1. After the Appeals Court decision in the case was published, this court decided Commonwealth v. Person, 400 Mass. 136 (1987). The defendant claims that certain remarks of the prosecutor during closing argument violated the principle of Commonwealth v. Person, supra. In Person we held that "a prosecutor may not argue that the jury should draw a negative inference from the fact that the defendant remained silent until he testified," because such an argument impermissibly burdens a defendant's constitutional right to remain silent. Id. at 140. See Doyle v. Ohio, 426 U.S. 610 (1976); Commonwealth v. Teixera, 396 Mass. 746 , 752 (1986). In Person, the prosecutor had argued, "[I]sn't it just a little bit odd that after sitting here for six days and listening to all the testimony [the defendant] comes in and gives a completely tailored cover story covering every single aspect . . . ." Commonwealth v. Person, supra at 139. Here, the prosecutor said of the defendant, "[A]fter all the Commonwealth's evidence was in, he heard all the witnesses, he sat there. . . . But remember when you think about what he said from that witness stand that he listened to all of the testimony sitting right here before he took that stand. . . ."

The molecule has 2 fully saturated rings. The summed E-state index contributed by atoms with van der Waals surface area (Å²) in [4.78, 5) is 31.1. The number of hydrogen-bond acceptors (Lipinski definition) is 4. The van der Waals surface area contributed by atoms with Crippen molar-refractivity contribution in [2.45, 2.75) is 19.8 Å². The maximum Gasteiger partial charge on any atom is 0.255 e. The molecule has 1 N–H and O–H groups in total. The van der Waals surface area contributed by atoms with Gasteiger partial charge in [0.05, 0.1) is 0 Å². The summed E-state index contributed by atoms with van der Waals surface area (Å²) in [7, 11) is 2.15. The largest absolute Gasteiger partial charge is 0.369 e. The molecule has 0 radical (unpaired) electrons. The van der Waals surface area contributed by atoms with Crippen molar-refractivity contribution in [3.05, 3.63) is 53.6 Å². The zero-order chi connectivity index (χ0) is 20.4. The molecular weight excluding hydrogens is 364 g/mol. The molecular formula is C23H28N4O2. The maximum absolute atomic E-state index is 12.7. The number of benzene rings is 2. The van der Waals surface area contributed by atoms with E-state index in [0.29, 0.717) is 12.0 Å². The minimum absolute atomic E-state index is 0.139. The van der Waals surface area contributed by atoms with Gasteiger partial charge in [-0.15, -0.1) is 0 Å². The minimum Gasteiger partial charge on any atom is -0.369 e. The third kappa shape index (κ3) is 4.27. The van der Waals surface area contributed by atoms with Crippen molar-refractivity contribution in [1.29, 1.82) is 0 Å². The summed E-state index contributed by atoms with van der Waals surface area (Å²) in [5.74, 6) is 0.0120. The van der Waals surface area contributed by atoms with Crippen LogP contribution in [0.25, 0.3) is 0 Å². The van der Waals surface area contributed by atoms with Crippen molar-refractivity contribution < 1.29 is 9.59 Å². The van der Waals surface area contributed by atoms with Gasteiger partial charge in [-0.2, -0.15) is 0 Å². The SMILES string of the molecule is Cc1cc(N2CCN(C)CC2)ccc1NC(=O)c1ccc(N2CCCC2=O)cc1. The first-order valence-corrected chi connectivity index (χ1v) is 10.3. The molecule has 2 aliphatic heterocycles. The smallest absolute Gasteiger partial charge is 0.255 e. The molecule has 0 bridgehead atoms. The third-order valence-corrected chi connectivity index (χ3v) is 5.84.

The remarks at issue must be judged within the context of the entire argument, the facts of the case and the rationale underlying the Person principle. See Commonwealth v. Thomas, 400 Mass. 676 , 682 (1987); Commonwealth v. Person, supra. When so considered, it becomes apparent that this case is distinguishable from Commonwealth v. Person on a number of grounds and that no new trial is required.
Since there was no objection to the argument, we review only to determine whether there has been a substantial risk of a miscarriage of justice. Commonwealth v. Fitzgerald, 376 Mass. 402 , 416 (1978). Although some aspects of the prosecutor's argument sailed close to the line established in Person, we conclude that the line was not crossed and therefore no error exists to be tested against the miscarriage of justice standard.